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Photoorientation of a liquid crystalline polyester with azobenzene side groups. 1. Effects of irradiation with linearly polarized blue light

: Zebger, I.; Rutloh, M.; Hoffmann, U.; Stumpe, J.; Siesler, H.W.; Hvilsted, S.


Journal of physical chemistry. A 106 (2002), No.14, pp.3454-3462
ISSN: 1089-5639
Journal Article
Fraunhofer IAP ()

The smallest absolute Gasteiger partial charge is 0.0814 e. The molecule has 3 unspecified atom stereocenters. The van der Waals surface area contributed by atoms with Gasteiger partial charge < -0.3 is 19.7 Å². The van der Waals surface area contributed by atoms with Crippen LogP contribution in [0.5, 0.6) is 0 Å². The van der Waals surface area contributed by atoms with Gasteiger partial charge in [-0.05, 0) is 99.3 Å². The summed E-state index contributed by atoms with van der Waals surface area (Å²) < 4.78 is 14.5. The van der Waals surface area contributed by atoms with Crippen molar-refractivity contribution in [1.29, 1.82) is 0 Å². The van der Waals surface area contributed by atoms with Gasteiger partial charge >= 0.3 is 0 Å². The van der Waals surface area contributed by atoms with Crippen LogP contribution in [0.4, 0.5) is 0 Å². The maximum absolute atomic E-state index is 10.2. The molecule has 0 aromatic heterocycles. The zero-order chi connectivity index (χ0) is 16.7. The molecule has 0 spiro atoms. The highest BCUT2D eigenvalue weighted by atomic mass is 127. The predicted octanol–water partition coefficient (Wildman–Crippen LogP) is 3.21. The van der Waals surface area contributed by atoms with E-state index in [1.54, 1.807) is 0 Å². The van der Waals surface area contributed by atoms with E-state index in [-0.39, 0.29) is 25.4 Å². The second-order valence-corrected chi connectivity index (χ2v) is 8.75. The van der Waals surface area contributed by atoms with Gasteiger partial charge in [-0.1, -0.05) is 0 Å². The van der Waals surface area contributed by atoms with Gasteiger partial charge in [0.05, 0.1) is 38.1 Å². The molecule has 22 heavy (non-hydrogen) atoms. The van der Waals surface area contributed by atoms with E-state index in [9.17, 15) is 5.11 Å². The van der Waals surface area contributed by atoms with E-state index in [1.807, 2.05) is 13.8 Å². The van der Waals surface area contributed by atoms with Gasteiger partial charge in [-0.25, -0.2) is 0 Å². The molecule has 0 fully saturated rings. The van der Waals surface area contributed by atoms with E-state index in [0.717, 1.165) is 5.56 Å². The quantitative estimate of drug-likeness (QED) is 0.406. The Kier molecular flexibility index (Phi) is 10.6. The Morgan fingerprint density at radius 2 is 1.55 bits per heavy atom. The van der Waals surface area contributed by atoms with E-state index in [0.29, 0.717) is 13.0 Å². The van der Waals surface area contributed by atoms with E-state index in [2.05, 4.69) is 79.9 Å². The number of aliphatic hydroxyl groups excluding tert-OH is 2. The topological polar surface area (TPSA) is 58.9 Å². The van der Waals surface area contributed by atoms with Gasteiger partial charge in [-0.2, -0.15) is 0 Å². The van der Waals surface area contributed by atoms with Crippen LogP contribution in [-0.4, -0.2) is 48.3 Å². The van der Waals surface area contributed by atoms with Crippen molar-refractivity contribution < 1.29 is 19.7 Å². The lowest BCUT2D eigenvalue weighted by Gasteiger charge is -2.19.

The photoorientation process in a polyester with 4-cyano-4'-alkoxyazobenzene side group and long methylene spacers in the side and the main-chain was studied as a function of irradiation with linearly polarized light of 488 nm under systematic variation of the power density and temperature. This model polymer is characterized by liquid crystallinity (g 24 S-X 26 S-A 34 n 47 i) and a strong aggregation tendency. The photoorientation is cooperative, i.e., the orientation of the photochromic side group induces the alignment of the ester unit (which is a part of the main-chain) and both methylene segments in the side- and main-chain. The very high values of the normalized linear dichroism up to 0.8 and the birefringence (above 0.3) are due to the interaction of photoorientation and thermotropic self-organization. The induction of anisotropy shows a pronounced dependence on the power density and the working temperature. This is related to the thermal properties of the LC polymer and the resulting ordering behavior. Surprisingly, the photoorientation process, is not restricted by J-aggregation of the azobenzene groups even at low power densities. The highest anisotropy at 27 T (slightly above T-g) is achieved by a low power density (1 mW/cm(2) and dose of 0.5 mW/cm(2)s). Higher power densities result in a decrease of the maximum dichroism and, finally, the initially induced small anisotropy is erased during continuing light exposure. At a constant high power density of about 700 mW/cm(2), the saturation value of the dichroism first increases with the irradiation temperature, then passes through a maximum of about 0.8 at 18 degreesC and finally the film is transferred to the isotropic state at 27 T. Both effects indicate a significant thermal effect of the laser beam on the polymer film. Taking into account the thermal properties of the investigated polymer it is demonstrated that the photoinduced anisotropy depends,,strongly on the irradiation conditions.